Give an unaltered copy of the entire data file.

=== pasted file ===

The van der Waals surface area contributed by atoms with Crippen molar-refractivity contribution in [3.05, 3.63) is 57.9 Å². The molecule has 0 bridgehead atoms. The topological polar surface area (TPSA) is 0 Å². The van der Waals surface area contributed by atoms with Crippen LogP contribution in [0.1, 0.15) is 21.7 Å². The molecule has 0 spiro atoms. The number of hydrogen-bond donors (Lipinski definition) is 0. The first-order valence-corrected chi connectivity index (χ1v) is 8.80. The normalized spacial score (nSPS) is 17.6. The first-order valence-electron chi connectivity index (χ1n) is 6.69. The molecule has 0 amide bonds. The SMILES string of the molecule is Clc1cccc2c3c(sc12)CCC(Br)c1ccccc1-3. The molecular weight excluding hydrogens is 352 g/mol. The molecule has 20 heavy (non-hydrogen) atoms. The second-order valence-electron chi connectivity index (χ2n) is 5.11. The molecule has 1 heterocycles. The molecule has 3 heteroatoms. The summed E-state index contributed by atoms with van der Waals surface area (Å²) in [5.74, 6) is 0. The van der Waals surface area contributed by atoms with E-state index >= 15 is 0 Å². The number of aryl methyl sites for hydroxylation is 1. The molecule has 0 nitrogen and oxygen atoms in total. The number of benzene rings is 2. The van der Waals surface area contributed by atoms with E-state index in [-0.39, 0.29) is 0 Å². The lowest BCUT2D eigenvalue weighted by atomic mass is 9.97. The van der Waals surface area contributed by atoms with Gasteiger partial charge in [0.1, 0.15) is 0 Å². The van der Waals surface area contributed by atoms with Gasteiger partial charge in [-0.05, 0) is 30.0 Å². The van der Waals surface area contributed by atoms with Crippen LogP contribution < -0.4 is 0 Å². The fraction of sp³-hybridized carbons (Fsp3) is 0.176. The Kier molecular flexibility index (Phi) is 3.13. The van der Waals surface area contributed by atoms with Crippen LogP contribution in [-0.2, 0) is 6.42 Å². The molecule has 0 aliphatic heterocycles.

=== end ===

The van der Waals surface area contributed by atoms with Crippen molar-refractivity contribution in [3.05, 3.63) is 57.9 Å². The molecule has 0 bridgehead atoms. The topological polar surface area (TPSA) is 0 Å². The van der Waals surface area contributed by atoms with Crippen LogP contribution in [0.1, 0.15) is 21.7 Å². The molecule has 0 spiro atoms. The number of hydrogen-bond donors (Lipinski definition) is 0. The first-order valence-corrected chi connectivity index (χ1v) is 8.80. The normalized spacial score (nSPS) is 17.6. The first-order valence-electron chi connectivity index (χ1n) is 6.69. The molecule has 0 amide bonds. The SMILES string of the molecule is Clc1cccc2c3c(sc12)CCC(Br)c1ccccc1-3. The molecular weight excluding hydrogens is 352 g/mol. The molecule has 20 heavy (non-hydrogen) atoms. The second-order valence-electron chi connectivity index (χ2n) is 5.11. The molecule has 1 heterocycles. The molecule has 3 heteroatoms. The summed E-state index contributed by atoms with van der Waals surface area (Å²) in [5.74, 6) is 0. The van der Waals surface area contributed by atoms with E-state index >= 15 is 0 Å². The number of aryl methyl sites for hydroxylation is 1. The molecule has 0 nitrogen and oxygen atoms in total. The number of benzene rings is 2. The van der Waals surface area contributed by atoms with E-state index in [-0.39, 0.29) is 0 Å². The lowest BCUT2D eigenvalue weighted by atomic mass is 9.97. The van der Waals surface area contributed by atoms with Gasteiger partial charge in [0.1, 0.15) is 0 Å². The van der Waals surface area contributed by atoms with Gasteiger partial charge in [-0.05, 0) is 30.0 Å². The van der Waals surface area contributed by atoms with Crippen LogP contribution < -0.4 is 0 Å². The fraction of sp³-hybridized carbons (Fsp3) is 0.176. The Kier molecular flexibility index (Phi) is 3.13. The van der Waals surface area contributed by atoms with Crippen LogP contribution in [-0.2, 0) is 6.42 Å². The molecule has 0 aliphatic heterocycles.